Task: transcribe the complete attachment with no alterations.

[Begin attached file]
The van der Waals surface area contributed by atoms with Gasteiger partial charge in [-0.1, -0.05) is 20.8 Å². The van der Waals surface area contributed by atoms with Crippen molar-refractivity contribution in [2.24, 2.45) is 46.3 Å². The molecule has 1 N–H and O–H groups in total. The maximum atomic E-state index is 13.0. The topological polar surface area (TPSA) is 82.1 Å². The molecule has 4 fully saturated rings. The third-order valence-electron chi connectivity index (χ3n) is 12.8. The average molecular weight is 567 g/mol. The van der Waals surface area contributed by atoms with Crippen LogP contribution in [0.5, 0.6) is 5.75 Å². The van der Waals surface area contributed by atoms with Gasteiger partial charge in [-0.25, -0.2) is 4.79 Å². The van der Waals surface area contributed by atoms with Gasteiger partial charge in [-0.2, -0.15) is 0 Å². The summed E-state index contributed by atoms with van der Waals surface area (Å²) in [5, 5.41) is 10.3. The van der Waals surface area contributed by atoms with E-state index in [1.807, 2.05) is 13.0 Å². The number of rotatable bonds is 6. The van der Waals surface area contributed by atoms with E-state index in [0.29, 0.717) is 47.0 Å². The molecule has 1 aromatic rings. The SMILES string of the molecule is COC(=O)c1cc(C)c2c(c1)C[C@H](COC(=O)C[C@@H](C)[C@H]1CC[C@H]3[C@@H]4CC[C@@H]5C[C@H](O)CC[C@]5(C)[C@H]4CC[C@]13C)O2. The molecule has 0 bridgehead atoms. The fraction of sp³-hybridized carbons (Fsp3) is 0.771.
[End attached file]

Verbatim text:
The van der Waals surface area contributed by atoms with Gasteiger partial charge in [-0.1, -0.05) is 20.8 Å². The van der Waals surface area contributed by atoms with Crippen molar-refractivity contribution in [2.24, 2.45) is 46.3 Å². The molecule has 1 N–H and O–H groups in total. The maximum atomic E-state index is 13.0. The topological polar surface area (TPSA) is 82.1 Å². The molecule has 4 fully saturated rings. The third-order valence-electron chi connectivity index (χ3n) is 12.8. The average molecular weight is 567 g/mol. The van der Waals surface area contributed by atoms with Crippen LogP contribution in [0.5, 0.6) is 5.75 Å². The van der Waals surface area contributed by atoms with Gasteiger partial charge in [-0.25, -0.2) is 4.79 Å². The van der Waals surface area contributed by atoms with Gasteiger partial charge in [-0.2, -0.15) is 0 Å². The summed E-state index contributed by atoms with van der Waals surface area (Å²) in [5, 5.41) is 10.3. The van der Waals surface area contributed by atoms with E-state index in [1.807, 2.05) is 13.0 Å². The number of rotatable bonds is 6. The van der Waals surface area contributed by atoms with E-state index in [0.29, 0.717) is 47.0 Å². The molecule has 1 aromatic rings. The SMILES string of the molecule is COC(=O)c1cc(C)c2c(c1)C[C@H](COC(=O)C[C@@H](C)[C@H]1CC[C@H]3[C@@H]4CC[C@@H]5C[C@H](O)CC[C@]5(C)[C@H]4CC[C@]13C)O2. The molecule has 0 bridgehead atoms. The fraction of sp³-hybridized carbons (Fsp3) is 0.771.